Well, after a piss-poor Xmas period so far for the U’s, culminating in the Roots Hall horror show on Boxing Day, let’s hope the U’s have burned off those festive calories and are raring to go. They’ll certainly have to be at their best against a Cheltenham side aiming to force their way into the automatic promotion places. In other news, we now finally have confirmation that there will be a trade deal in place with the EU once Brexit arrives in 2021. It remains to be seen whether it’s a good deal or not, and more to the point, who for, but at least it’s not the economic uncertainty of no-deal.
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Letters from Wiltshire #26
at 18:17 29 Dec 2020

Well, after a piss-poor Xmas period so far for the U’s, culminating in the Roots Hall horror show on Boxing Day, let’s hope the U’s have burned off those festive calories and are raring to go. They’ll certainly have to be at their best against a Cheltenham side aiming to force their way into the automatic promotion places. In other news, we now finally have confirmation that there will be a trade deal in place with the EU once Brexit arrives in 2021. It remains to be seen whether it’s a good deal or not, and more to the point, who for, but at least it’s not the economic uncertainty of no-deal.

Colchester United v Huddersfield Town
Tuesday 24th September 1996
Coca Cola Cup (2nd Round, 2nd leg)
Attendance 4,095




And so, for our last match of 2020, the random match selector for Letters from Wiltshire #26 has chosen the very first League Cup match in my memorabilia collection. Certainly not my first League Cup match by any measure, that goes right back to at least the 4th Round home game against Southampton in the 1974/75 League Cup, but this is the furthest back that I still have a matchday programme for. As with pretty much all League Cup matches, for all time, this was a midweek fixture, at home to Huddersfield Town in the 2nd leg of the 2nd Round.

How so?
As I’ve mentioned previously, midweek matches at Layer Road are always slightly incongruous as far as my memorabilia collection is concerned. By rights, given both the travelling distance involved, and invariably needing to work both on the day before the evening kick-off and again the following day, evening games really shouldn’t be a possibility for me normally. However, context is everything, and this match happened to coincide with the first phase of a very large archaeological excavation at Imperial College Sports Ground, Harlington – just north of Heathrow. We were staying up in London during the week, using self-catering accommodation in Maidenhead, which just about put me in range of Layer Road following a full day on site.

The archaeology bit
Forgive the brief indulgence, but Imperial College Sports Ground (site code IMC96) turned out to be one of the more important, and certainly archaeologically significant archaeological investigations it has been my pleasure to direct. The site was a large gravel quarry right opposite Chelsea’s former training ground on Sipson Lane, and so we were getting pretty blasé about bumping into the likes of Petrescu, Lebeouf, Vialli, Wise, Di Matteo, Zola, Gullit etc. We were also still there when Matthew Harding died in the helicopter crash less than a month after this match, and witnessed the hundreds of scarves, shirts, flowers and other mementoes that were festooned on their gates by supporters.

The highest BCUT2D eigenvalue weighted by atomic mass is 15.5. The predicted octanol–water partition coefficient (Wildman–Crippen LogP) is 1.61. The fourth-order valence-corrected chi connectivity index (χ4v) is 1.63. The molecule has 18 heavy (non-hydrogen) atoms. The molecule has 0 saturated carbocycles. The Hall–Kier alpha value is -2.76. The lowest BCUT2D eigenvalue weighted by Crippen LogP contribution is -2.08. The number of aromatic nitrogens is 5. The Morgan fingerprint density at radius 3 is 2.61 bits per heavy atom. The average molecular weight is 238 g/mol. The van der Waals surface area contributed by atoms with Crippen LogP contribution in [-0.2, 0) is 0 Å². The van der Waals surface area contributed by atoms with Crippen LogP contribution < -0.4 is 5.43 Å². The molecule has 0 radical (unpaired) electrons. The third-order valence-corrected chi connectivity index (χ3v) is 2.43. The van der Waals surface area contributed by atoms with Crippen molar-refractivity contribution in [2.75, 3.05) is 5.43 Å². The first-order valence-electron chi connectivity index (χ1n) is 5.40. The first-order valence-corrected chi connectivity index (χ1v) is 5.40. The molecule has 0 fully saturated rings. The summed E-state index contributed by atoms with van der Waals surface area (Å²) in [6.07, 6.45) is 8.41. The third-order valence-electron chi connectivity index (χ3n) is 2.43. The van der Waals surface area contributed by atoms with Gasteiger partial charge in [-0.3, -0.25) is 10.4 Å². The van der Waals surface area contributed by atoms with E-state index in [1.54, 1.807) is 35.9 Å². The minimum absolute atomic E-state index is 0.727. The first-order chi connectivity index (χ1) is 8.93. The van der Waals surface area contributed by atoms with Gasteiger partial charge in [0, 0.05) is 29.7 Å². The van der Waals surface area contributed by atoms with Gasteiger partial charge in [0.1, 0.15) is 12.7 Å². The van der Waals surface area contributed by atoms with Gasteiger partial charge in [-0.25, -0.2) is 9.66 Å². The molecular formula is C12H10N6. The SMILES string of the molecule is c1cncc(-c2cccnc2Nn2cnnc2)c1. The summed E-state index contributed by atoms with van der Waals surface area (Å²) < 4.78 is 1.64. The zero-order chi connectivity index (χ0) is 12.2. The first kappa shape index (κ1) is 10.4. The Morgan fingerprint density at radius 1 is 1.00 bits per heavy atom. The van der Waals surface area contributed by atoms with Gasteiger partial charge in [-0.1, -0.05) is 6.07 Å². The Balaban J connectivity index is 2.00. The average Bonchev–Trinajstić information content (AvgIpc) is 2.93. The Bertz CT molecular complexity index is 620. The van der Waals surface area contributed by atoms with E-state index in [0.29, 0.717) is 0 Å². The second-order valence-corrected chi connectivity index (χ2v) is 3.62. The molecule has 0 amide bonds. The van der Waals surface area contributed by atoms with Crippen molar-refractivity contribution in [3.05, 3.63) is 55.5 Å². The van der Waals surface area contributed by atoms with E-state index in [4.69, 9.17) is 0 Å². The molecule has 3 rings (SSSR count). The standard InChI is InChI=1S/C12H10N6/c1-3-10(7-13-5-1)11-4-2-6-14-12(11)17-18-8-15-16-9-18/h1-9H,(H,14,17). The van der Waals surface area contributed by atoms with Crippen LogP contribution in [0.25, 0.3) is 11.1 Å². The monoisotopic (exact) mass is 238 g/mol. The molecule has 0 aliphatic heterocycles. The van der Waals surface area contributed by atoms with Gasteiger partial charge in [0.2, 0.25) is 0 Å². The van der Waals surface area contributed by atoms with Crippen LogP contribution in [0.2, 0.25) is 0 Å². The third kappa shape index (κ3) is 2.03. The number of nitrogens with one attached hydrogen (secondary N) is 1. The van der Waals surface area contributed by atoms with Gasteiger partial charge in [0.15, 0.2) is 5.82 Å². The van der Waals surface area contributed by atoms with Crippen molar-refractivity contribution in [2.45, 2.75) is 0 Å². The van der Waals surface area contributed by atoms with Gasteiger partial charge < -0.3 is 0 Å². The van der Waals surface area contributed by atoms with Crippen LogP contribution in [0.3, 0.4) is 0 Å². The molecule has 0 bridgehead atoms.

This was a large quarry, and the IMC96 site eventually ran for five consecutive seasons before being exhausted, finishing in 2000. By this time we had uncovered an incredible complex of archaeological remains including Neolithic and Early Bronze Age enclosures, barrows and other monuments (red), a Later Bronze Age field system and water holes (mustard yellow), Late Iron Age (dark blue) and Romano-British (lilac) settlement focused on a hitherto unknown Roman Road heading north west from Londinium, and both Saxon (cyan) and medieval (lime green) settlement and field systems.

On a lighter note, Marcus Brigstocke also decided to film one of his We Are History episodes at the site in 1998, whilst we were excavating the three Early Bronze Age barrows more or less central within the site. If you haven’t seen these, they could best be described as an affectionate parody/ homage of Time Team, but you can of course decide for yourself, as the IMC96 episode (including your truly) is still available on YouTube.



The journey to here
Literally – I drove over for the game straight from work, which only gave me ten minutes to pop in for a quick coffee with my Mum before the match. Driving back straight to our accommodation in Maidenhead after the match meant for once I had to forgo the pleasure of a pint or two in the Drury, so after parking up on Gladwin Road, I met up with my brother-in-law Steve on a reasonably full Barside terrace.

Figuratively – as a Third Division side at the time, our 1st Round two-legged draw was a tricky one against First Division West Bromwich Albion. It looked even trickier when they beat us 3-2 in the 1st leg at Layer Road (I wasn’t there), and no one really gave us much hope of turning things around at the Hawthorns. However, in a blistering 2nd leg display that I’m really sorry I missed, we were 3-0 in the lead less than ten minutes into the second half, and although WBA did get one back with seven minutes to go, we held on for an unlikely 5-4 aggregate victory. The real story of the night, however, was our then ‘keeper Canadian Garrett Caldwell had to go off injured at half-time (tore his thigh muscle taking a goal kick), and without another goalkeeper on the bench, Steve Whitton volunteered to go in goal for the second half.